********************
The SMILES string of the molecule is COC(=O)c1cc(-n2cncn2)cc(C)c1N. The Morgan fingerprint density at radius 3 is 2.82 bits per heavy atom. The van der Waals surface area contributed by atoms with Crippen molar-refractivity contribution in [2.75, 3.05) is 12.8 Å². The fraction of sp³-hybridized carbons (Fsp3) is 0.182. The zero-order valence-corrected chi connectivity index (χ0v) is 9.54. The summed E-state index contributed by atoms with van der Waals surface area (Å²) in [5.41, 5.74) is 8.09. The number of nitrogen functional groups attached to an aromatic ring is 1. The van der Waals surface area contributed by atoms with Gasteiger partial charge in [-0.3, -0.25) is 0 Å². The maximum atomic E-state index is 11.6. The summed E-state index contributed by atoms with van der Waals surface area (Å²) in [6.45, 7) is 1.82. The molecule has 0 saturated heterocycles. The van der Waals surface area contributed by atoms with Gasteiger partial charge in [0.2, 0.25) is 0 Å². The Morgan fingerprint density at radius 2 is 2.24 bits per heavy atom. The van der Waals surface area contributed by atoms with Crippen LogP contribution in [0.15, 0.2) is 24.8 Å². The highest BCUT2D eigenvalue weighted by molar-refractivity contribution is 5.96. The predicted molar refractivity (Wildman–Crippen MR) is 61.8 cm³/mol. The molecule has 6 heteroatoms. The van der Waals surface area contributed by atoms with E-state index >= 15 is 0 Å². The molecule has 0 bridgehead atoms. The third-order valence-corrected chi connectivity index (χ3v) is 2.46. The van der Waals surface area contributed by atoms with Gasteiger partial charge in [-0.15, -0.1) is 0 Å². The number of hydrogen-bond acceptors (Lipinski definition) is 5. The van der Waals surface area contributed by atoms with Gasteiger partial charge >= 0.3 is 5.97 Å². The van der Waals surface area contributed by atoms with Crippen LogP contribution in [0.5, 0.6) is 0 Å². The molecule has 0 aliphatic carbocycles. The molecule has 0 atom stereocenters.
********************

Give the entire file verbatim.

The SMILES string of the molecule is COC(=O)c1cc(-n2cncn2)cc(C)c1N. The Morgan fingerprint density at radius 3 is 2.82 bits per heavy atom. The van der Waals surface area contributed by atoms with Crippen molar-refractivity contribution in [2.75, 3.05) is 12.8 Å². The fraction of sp³-hybridized carbons (Fsp3) is 0.182. The zero-order valence-corrected chi connectivity index (χ0v) is 9.54. The summed E-state index contributed by atoms with van der Waals surface area (Å²) in [5.41, 5.74) is 8.09. The number of nitrogen functional groups attached to an aromatic ring is 1. The van der Waals surface area contributed by atoms with Gasteiger partial charge in [-0.3, -0.25) is 0 Å². The maximum atomic E-state index is 11.6. The summed E-state index contributed by atoms with van der Waals surface area (Å²) in [6.45, 7) is 1.82. The molecule has 0 saturated heterocycles. The van der Waals surface area contributed by atoms with Gasteiger partial charge in [0.2, 0.25) is 0 Å². The Morgan fingerprint density at radius 2 is 2.24 bits per heavy atom. The van der Waals surface area contributed by atoms with Crippen LogP contribution in [0.15, 0.2) is 24.8 Å². The highest BCUT2D eigenvalue weighted by molar-refractivity contribution is 5.96. The predicted molar refractivity (Wildman–Crippen MR) is 61.8 cm³/mol. The molecule has 6 heteroatoms. The van der Waals surface area contributed by atoms with E-state index >= 15 is 0 Å². The molecule has 0 bridgehead atoms. The third-order valence-corrected chi connectivity index (χ3v) is 2.46. The van der Waals surface area contributed by atoms with Gasteiger partial charge in [-0.15, -0.1) is 0 Å². The number of hydrogen-bond acceptors (Lipinski definition) is 5. The van der Waals surface area contributed by atoms with Gasteiger partial charge >= 0.3 is 5.97 Å². The van der Waals surface area contributed by atoms with Crippen LogP contribution in [0.5, 0.6) is 0 Å². The molecule has 0 aliphatic carbocycles. The molecule has 0 atom stereocenters.